“It’s a full moon here tonight, which makes me think of you. Because, I know that no matter what I am doing or where I am, this moon will always be the same size as yours, half a world away.” Let us look up to see that we are never alone, wherever we stand. Wherever we are, whoever we are and whatever we believe in … Let us not forget that tonight, and every other night, we are all here together on one planet. Nothing more than just this one place in the whole universe. Let us, if just for tonight, lay aside our petty troubles and contemplate the extraordinary beauty the world offers to us.
Argentina is without a doubt an exceptional experience to anyone who has the opportunity to visit. For most who haven’t been, it can be seen as something extraordinary and exotic, which it is, but you’ll soon figure out it is also very much like home (Europe). The way people dress, how they behave, the general demeanor of large bustling cities like Buenos Aires are often similar and comparable to European cities such as Paris or Rome … Depending on your perspective, it might prove to be attractive, or not. I for one did not come here to experience a similar culture to that back at home, I came to see something new. And I did, but not in the company of a few other million people.
Patagonia is not just about the view. It’s about the whole experience. I spent most of my time in Argentina scouring the Andes and the surroundings for the nicest hikes possible with the least equipment necessary. From the little parts that I’ve set foot in, there is an overwhelming sense of satisfaction and amazement. Out here, it is the wilderness with hundreds if not thousands of kilometres of barren land – sometime peppered with a few mountains and lakes. Despite this distinct lack of life in such an expanse, there is a liberating feeling that this land is mostly untouched and has so much to offer to those who are willing to sacrifice a lot for the joy of discovery.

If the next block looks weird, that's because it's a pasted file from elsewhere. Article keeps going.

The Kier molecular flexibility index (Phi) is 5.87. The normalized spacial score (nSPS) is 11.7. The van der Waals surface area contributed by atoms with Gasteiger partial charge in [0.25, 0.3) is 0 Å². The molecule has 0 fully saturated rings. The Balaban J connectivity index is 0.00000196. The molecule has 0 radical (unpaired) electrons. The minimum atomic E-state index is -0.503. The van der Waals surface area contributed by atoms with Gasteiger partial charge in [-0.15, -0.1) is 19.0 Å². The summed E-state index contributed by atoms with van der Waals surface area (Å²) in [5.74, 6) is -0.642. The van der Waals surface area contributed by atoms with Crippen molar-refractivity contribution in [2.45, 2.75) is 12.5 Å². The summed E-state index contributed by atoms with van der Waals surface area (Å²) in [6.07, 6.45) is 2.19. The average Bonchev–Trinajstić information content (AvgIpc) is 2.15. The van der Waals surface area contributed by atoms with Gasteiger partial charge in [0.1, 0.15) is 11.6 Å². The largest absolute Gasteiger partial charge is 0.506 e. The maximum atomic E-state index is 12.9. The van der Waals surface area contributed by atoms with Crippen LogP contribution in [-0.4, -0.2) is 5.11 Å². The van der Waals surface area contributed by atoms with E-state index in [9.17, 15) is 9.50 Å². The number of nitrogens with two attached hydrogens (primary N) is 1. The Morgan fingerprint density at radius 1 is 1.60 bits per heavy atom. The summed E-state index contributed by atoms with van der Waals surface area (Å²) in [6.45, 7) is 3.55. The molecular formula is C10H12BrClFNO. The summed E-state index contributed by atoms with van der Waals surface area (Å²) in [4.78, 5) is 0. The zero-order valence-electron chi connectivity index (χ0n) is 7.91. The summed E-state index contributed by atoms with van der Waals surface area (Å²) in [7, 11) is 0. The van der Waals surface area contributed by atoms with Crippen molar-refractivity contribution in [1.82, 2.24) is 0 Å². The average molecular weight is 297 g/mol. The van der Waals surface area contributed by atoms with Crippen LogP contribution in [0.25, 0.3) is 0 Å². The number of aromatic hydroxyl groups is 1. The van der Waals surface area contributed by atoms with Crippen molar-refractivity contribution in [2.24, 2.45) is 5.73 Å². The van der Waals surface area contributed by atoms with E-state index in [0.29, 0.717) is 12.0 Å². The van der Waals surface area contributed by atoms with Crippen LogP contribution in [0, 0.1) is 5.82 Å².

I have found more solace and peace here, in Patagonia, than anywhere else in the world and it feels like an eternity since I’ve had that feeling (actually Iceland also had that impact on me). But looking out onto the ever-stretching barren lands, I know that here is a place that I can think without interruption. When I’m home, I find myself often worrying about things that matter so little and that will have such a small impact on my life. Being out here, the only worry is ‘how do I get there? I really want to go there!’
I’ve found something else while out here, more important than inner peace. I found people who understand me, every part of me. Some more than others, but if everyone I meet completes an empty space in the jigsaw of my mind, then one day I might finally see the full picture myself. I have to credit Suraj Rama hugely for making it clear to me than I will never be alone – wherever I may find myself – and that someone, somewhere will come along and simply make me feel understood.
Just the thought of that makes me happy.
The little I have seen of Patagonia extends from El Calafate to El Chalten … roughly 300km. It isn’t really much but in those two places, and in between, I have breathed new air and new life into me. I hope that the pictures will give you a glimpse of how spectacular this part of the world can be (even though I can say with certainty, it will never beat the true experience of being here).